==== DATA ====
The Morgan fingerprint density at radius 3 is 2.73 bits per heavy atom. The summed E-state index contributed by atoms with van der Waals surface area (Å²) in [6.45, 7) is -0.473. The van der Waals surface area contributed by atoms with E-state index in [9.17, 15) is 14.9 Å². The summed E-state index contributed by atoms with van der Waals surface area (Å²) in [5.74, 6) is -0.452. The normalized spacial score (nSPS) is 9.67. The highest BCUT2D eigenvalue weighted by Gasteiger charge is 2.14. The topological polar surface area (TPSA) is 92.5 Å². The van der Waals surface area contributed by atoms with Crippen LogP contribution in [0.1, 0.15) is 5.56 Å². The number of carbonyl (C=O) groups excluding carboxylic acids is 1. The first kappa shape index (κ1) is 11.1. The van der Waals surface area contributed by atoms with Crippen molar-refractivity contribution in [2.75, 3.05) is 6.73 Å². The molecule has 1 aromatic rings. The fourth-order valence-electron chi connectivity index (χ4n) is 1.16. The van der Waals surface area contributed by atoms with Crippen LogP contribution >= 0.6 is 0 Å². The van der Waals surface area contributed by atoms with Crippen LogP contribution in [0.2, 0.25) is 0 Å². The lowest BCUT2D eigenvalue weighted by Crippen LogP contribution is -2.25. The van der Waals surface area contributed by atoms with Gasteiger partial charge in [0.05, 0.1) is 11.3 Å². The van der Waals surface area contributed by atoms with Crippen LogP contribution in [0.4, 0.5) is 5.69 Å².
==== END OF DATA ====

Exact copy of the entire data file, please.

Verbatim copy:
The Morgan fingerprint density at radius 3 is 2.73 bits per heavy atom. The summed E-state index contributed by atoms with van der Waals surface area (Å²) in [6.45, 7) is -0.473. The van der Waals surface area contributed by atoms with E-state index in [9.17, 15) is 14.9 Å². The summed E-state index contributed by atoms with van der Waals surface area (Å²) in [5.74, 6) is -0.452. The normalized spacial score (nSPS) is 9.67. The highest BCUT2D eigenvalue weighted by Gasteiger charge is 2.14. The topological polar surface area (TPSA) is 92.5 Å². The van der Waals surface area contributed by atoms with Crippen LogP contribution in [0.1, 0.15) is 5.56 Å². The number of carbonyl (C=O) groups excluding carboxylic acids is 1. The first kappa shape index (κ1) is 11.1. The van der Waals surface area contributed by atoms with Crippen molar-refractivity contribution in [2.75, 3.05) is 6.73 Å². The molecule has 1 aromatic rings. The fourth-order valence-electron chi connectivity index (χ4n) is 1.16. The van der Waals surface area contributed by atoms with Crippen LogP contribution >= 0.6 is 0 Å². The van der Waals surface area contributed by atoms with Crippen LogP contribution in [0.2, 0.25) is 0 Å². The lowest BCUT2D eigenvalue weighted by Crippen LogP contribution is -2.25. The van der Waals surface area contributed by atoms with Gasteiger partial charge in [0.05, 0.1) is 11.3 Å². The van der Waals surface area contributed by atoms with Crippen LogP contribution in [0.4, 0.5) is 5.69 Å².